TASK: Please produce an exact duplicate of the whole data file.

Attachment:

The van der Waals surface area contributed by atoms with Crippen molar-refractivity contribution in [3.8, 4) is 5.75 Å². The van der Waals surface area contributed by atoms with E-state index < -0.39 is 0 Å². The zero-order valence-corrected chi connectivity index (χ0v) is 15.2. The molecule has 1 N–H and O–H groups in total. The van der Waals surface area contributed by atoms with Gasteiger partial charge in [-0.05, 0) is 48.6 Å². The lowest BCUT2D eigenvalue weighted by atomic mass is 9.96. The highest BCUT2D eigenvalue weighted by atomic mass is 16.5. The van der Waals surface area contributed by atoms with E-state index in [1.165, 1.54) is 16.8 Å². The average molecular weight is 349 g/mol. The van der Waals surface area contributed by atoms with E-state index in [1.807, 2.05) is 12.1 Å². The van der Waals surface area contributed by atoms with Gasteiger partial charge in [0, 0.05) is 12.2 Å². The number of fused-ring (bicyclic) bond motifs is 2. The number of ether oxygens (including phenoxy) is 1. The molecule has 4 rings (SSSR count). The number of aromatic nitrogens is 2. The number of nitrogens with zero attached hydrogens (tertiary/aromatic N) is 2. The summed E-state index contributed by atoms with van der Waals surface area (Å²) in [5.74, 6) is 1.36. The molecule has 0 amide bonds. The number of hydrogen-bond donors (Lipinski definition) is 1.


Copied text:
The van der Waals surface area contributed by atoms with Crippen molar-refractivity contribution in [3.8, 4) is 5.75 Å². The van der Waals surface area contributed by atoms with E-state index < -0.39 is 0 Å². The zero-order valence-corrected chi connectivity index (χ0v) is 15.2. The molecule has 1 N–H and O–H groups in total. The van der Waals surface area contributed by atoms with Gasteiger partial charge in [-0.05, 0) is 48.6 Å². The lowest BCUT2D eigenvalue weighted by atomic mass is 9.96. The highest BCUT2D eigenvalue weighted by atomic mass is 16.5. The van der Waals surface area contributed by atoms with E-state index in [1.165, 1.54) is 16.8 Å². The average molecular weight is 349 g/mol. The van der Waals surface area contributed by atoms with E-state index in [1.807, 2.05) is 12.1 Å². The van der Waals surface area contributed by atoms with Gasteiger partial charge in [0, 0.05) is 12.2 Å². The number of fused-ring (bicyclic) bond motifs is 2. The number of ether oxygens (including phenoxy) is 1. The molecule has 4 rings (SSSR count). The number of aromatic nitrogens is 2. The number of nitrogens with zero attached hydrogens (tertiary/aromatic N) is 2. The summed E-state index contributed by atoms with van der Waals surface area (Å²) in [5.74, 6) is 1.36. The molecule has 0 amide bonds. The number of hydrogen-bond donors (Lipinski definition) is 1.